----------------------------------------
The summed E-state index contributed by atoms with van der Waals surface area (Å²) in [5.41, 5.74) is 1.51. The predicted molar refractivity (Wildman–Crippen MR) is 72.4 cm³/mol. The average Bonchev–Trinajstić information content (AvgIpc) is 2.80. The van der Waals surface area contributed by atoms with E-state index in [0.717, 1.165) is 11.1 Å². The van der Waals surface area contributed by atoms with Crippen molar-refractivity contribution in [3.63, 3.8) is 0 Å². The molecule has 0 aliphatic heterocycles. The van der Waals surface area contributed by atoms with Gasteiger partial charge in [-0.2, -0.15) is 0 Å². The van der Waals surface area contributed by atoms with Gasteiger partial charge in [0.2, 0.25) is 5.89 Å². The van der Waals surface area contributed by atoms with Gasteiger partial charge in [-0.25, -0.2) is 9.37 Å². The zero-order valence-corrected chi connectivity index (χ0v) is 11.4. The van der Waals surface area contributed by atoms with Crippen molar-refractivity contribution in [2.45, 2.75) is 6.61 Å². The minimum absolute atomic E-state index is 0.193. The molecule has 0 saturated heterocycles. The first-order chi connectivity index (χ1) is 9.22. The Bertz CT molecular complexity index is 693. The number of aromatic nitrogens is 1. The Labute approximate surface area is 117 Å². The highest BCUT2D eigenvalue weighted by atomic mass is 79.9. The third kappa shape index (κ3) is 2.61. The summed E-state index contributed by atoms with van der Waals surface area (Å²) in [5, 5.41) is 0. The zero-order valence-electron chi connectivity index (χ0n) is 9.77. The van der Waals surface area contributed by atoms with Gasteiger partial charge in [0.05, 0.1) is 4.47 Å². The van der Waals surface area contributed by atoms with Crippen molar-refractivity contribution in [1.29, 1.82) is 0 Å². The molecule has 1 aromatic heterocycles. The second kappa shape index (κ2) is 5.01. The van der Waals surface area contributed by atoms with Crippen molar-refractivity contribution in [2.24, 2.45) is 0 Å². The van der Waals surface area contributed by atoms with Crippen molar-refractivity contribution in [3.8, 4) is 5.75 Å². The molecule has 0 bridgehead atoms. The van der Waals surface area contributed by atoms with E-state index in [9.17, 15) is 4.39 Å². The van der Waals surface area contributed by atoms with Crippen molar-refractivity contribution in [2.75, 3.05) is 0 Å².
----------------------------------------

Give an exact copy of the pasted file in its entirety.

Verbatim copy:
The summed E-state index contributed by atoms with van der Waals surface area (Å²) in [5.41, 5.74) is 1.51. The predicted molar refractivity (Wildman–Crippen MR) is 72.4 cm³/mol. The average Bonchev–Trinajstić information content (AvgIpc) is 2.80. The van der Waals surface area contributed by atoms with E-state index in [0.717, 1.165) is 11.1 Å². The van der Waals surface area contributed by atoms with Crippen molar-refractivity contribution in [3.63, 3.8) is 0 Å². The molecule has 0 aliphatic heterocycles. The van der Waals surface area contributed by atoms with Gasteiger partial charge in [-0.2, -0.15) is 0 Å². The van der Waals surface area contributed by atoms with Gasteiger partial charge in [0.2, 0.25) is 5.89 Å². The van der Waals surface area contributed by atoms with Gasteiger partial charge in [-0.25, -0.2) is 9.37 Å². The zero-order valence-corrected chi connectivity index (χ0v) is 11.4. The van der Waals surface area contributed by atoms with Crippen molar-refractivity contribution in [2.45, 2.75) is 6.61 Å². The minimum absolute atomic E-state index is 0.193. The molecule has 0 saturated heterocycles. The first-order chi connectivity index (χ1) is 9.22. The Bertz CT molecular complexity index is 693. The number of aromatic nitrogens is 1. The Labute approximate surface area is 117 Å². The highest BCUT2D eigenvalue weighted by atomic mass is 79.9. The third kappa shape index (κ3) is 2.61. The summed E-state index contributed by atoms with van der Waals surface area (Å²) in [5, 5.41) is 0. The zero-order valence-electron chi connectivity index (χ0n) is 9.77. The van der Waals surface area contributed by atoms with Gasteiger partial charge in [0.05, 0.1) is 4.47 Å². The van der Waals surface area contributed by atoms with Crippen molar-refractivity contribution in [1.29, 1.82) is 0 Å². The molecule has 1 aromatic heterocycles. The second kappa shape index (κ2) is 5.01. The van der Waals surface area contributed by atoms with Crippen molar-refractivity contribution in [2.24, 2.45) is 0 Å². The van der Waals surface area contributed by atoms with Crippen molar-refractivity contribution in [3.8, 4) is 5.75 Å². The molecule has 0 bridgehead atoms. The van der Waals surface area contributed by atoms with E-state index in [9.17, 15) is 4.39 Å². The van der Waals surface area contributed by atoms with Crippen molar-refractivity contribution in [2.75, 3.05) is 0 Å².